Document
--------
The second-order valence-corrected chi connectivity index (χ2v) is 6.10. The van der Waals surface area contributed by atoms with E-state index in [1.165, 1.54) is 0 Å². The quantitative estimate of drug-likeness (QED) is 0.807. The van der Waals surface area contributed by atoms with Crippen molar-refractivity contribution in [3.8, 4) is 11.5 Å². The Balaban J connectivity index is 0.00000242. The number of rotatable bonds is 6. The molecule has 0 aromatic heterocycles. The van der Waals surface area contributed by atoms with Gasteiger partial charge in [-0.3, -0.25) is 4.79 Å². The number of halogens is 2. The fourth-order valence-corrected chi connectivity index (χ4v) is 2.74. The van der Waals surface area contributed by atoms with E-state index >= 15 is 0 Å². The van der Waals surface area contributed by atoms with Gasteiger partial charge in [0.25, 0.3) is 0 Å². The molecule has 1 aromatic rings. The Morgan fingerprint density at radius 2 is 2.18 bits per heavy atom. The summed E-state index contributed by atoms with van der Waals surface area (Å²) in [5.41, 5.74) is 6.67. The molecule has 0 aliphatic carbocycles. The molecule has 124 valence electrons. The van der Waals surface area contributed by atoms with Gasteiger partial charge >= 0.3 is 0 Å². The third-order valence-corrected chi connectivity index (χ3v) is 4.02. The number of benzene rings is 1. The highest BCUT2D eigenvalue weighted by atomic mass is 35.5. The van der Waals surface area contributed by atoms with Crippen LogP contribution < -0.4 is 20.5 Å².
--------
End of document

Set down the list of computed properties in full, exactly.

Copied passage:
The second-order valence-corrected chi connectivity index (χ2v) is 6.10. The van der Waals surface area contributed by atoms with E-state index in [1.165, 1.54) is 0 Å². The quantitative estimate of drug-likeness (QED) is 0.807. The van der Waals surface area contributed by atoms with Crippen molar-refractivity contribution in [3.8, 4) is 11.5 Å². The Balaban J connectivity index is 0.00000242. The number of rotatable bonds is 6. The molecule has 0 aromatic heterocycles. The van der Waals surface area contributed by atoms with Gasteiger partial charge in [-0.3, -0.25) is 4.79 Å². The number of halogens is 2. The fourth-order valence-corrected chi connectivity index (χ4v) is 2.74. The van der Waals surface area contributed by atoms with E-state index >= 15 is 0 Å². The van der Waals surface area contributed by atoms with Gasteiger partial charge in [0.25, 0.3) is 0 Å². The molecule has 1 aromatic rings. The Morgan fingerprint density at radius 2 is 2.18 bits per heavy atom. The summed E-state index contributed by atoms with van der Waals surface area (Å²) in [5.41, 5.74) is 6.67. The molecule has 0 aliphatic carbocycles. The molecule has 124 valence electrons. The van der Waals surface area contributed by atoms with Gasteiger partial charge >= 0.3 is 0 Å². The third-order valence-corrected chi connectivity index (χ3v) is 4.02. The number of benzene rings is 1. The highest BCUT2D eigenvalue weighted by atomic mass is 35.5. The van der Waals surface area contributed by atoms with Crippen LogP contribution < -0.4 is 20.5 Å².